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~ The French Lilac, Syringa vulgaris ~

The term "French Lilac" is used to designate cultivars of the species Syringa vulgaris. Did you know that the largest collection of lilacs in the world can be found in our very own Royal Botanical Gardens, Hamilton, Ontario? Did you know that the floral clusters are referred to as "thyrsi?"

Lilacs are very undemanding, and generally pest-free. They sometimes develop powdery mildew at the end of the summer, and a humid spring may render the trees vulnerable to lilac blight, a disease that causes branch die back.

When choosing a lilac, there are several elements that should be considered beyond the beauty of the flowers. The ideal lilac has the following qualities:

1. Abundant bloom.
2. Blooms occur on lower branches, not just top.
3. Perfume - not every cultivar is created equal in this respect.
4. Suckering - too much is undesirable.
5. Blooms held above new foliage, not partially hidded by it.
6. Large thyrsi.
7. Color holds, minimal fading.

These qualities, or lack thereof, are not obvious when selecting a lilac at the nursery.

If you really wish to become an expert on nearly all the lilac cultivars ever bred, consider reading Father Fiala's monumental book, Lilacs: The Genus Syringa. The book is very complete, with a great number of photographs, a chapter on pests and diseases, lilac breeding, etc., with the author's love of lilacs coming through every word.



Recommended cultivars







White
Slater's Elegance features pure white florets with gigantic petals, looking almost like a hydrangea.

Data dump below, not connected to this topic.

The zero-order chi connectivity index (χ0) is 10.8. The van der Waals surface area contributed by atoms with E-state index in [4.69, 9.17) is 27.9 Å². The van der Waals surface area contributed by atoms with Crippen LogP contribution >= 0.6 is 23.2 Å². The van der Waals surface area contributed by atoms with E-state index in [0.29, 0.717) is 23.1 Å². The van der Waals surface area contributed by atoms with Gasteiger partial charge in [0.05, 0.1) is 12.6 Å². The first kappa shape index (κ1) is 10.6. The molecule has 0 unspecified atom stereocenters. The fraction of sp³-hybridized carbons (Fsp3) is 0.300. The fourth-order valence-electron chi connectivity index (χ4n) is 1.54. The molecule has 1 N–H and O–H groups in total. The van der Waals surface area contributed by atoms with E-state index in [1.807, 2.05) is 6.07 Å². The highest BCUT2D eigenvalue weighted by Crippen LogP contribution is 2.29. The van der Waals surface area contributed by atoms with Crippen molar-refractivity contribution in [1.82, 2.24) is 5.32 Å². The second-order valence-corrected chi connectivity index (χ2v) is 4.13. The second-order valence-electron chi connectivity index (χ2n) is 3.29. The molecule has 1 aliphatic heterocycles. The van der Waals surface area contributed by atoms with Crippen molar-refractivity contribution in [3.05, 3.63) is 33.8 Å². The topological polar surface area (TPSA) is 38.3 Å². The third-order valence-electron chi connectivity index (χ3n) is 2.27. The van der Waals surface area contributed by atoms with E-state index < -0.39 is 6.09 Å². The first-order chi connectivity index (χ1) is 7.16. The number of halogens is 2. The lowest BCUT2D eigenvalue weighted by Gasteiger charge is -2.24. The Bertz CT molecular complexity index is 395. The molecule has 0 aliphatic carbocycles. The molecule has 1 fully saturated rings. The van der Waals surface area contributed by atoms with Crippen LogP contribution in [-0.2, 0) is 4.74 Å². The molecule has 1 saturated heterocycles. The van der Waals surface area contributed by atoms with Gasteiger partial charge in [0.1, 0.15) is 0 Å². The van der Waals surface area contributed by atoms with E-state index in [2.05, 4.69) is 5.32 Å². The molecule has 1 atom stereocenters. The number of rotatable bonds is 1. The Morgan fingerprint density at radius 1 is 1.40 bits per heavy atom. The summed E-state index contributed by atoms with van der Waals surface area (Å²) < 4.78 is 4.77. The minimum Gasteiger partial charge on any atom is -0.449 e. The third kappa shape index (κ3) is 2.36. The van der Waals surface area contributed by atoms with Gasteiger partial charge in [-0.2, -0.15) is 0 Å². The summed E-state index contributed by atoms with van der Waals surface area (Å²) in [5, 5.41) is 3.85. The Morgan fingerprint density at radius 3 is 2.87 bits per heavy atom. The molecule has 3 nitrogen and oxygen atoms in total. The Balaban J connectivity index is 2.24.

Primrose is a very leafy shrub, producing small, yellowish thyrsi that are best seen next to a pure white variety.
Avalanche is covered with fluffy white thyrsi, from top to bottom.
Rochester, slow-growing and difficult to propagate, is a rarity, notable for flat, daisy-like multipetaled florets.
Krasavitsa Moskvy has large, rounded pink buds that open to fully double white blooms.

Pink
Maiden's Blush not only tops the list for pink lilacs, but it may very well be the best all-around lilac. Its fragrance is quite noticeably stronger than all others, and the bush is completely covered in blooms from the tip to the ground, every year.

Blue
Dwight D. Eisenhower, a descendent of the ground-breaking white Rochester, is also multipetaled.

Mauve
Eleanore Berdeen's silvery florests have heavily recurved petals, for a very frilly, unique effect - difficult to find.
Dappled Dawn's yellow-speckled foliages showcases thyrsi of double, mauve florets.

Deep Purple
Agincourt Beauty's huge florets look like grapes and are held above the foliage.
Andeken van Ludwig Spaeth is an older cultivar, and grows into a very large, tall, floriferous shrub.


Lilac Links

Lilac Festival - A yearly event held in Rochester, New York.
Royal Botanical Gardens - The world's largest collection of lilacs.
International Lilac Society - Dedicated to promote and stimulate interest in the genus Syringa.
Select Plus Lilac Nursery - Offers a very large variety of hard-to-find lilacs.
Frank Moro's Growing Tips - Simply, the best!


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